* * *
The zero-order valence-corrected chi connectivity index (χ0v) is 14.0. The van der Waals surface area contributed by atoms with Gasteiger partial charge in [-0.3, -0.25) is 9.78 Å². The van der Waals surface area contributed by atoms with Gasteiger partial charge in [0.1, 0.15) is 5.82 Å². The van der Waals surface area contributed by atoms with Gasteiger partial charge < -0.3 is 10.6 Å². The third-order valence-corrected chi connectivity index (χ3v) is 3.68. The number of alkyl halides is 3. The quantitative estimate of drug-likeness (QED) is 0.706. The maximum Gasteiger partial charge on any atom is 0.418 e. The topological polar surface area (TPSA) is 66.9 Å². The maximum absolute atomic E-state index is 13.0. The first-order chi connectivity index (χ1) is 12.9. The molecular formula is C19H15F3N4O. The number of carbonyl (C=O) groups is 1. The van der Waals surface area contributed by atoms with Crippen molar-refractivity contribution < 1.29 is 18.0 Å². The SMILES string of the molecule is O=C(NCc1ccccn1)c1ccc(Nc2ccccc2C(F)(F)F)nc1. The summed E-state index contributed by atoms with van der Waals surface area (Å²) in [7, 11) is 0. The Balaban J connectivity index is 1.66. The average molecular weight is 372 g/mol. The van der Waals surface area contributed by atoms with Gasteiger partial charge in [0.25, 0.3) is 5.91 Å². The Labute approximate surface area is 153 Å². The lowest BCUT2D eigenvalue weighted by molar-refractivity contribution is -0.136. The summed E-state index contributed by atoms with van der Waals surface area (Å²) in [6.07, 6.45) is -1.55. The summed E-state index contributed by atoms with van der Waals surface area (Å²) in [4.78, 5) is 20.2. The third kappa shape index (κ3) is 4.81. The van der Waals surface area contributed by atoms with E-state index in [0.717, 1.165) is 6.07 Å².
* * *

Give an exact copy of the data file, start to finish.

The zero-order valence-corrected chi connectivity index (χ0v) is 14.0. The van der Waals surface area contributed by atoms with Gasteiger partial charge in [-0.3, -0.25) is 9.78 Å². The van der Waals surface area contributed by atoms with Gasteiger partial charge in [0.1, 0.15) is 5.82 Å². The van der Waals surface area contributed by atoms with Gasteiger partial charge < -0.3 is 10.6 Å². The third-order valence-corrected chi connectivity index (χ3v) is 3.68. The number of alkyl halides is 3. The quantitative estimate of drug-likeness (QED) is 0.706. The maximum Gasteiger partial charge on any atom is 0.418 e. The topological polar surface area (TPSA) is 66.9 Å². The maximum absolute atomic E-state index is 13.0. The first-order chi connectivity index (χ1) is 12.9. The molecular formula is C19H15F3N4O. The number of carbonyl (C=O) groups is 1. The van der Waals surface area contributed by atoms with Crippen molar-refractivity contribution < 1.29 is 18.0 Å². The SMILES string of the molecule is O=C(NCc1ccccn1)c1ccc(Nc2ccccc2C(F)(F)F)nc1. The summed E-state index contributed by atoms with van der Waals surface area (Å²) in [7, 11) is 0. The Balaban J connectivity index is 1.66. The average molecular weight is 372 g/mol. The van der Waals surface area contributed by atoms with Gasteiger partial charge in [0.25, 0.3) is 5.91 Å². The Labute approximate surface area is 153 Å². The lowest BCUT2D eigenvalue weighted by molar-refractivity contribution is -0.136. The summed E-state index contributed by atoms with van der Waals surface area (Å²) in [6.07, 6.45) is -1.55. The summed E-state index contributed by atoms with van der Waals surface area (Å²) in [4.78, 5) is 20.2. The third kappa shape index (κ3) is 4.81. The van der Waals surface area contributed by atoms with E-state index in [0.717, 1.165) is 6.07 Å².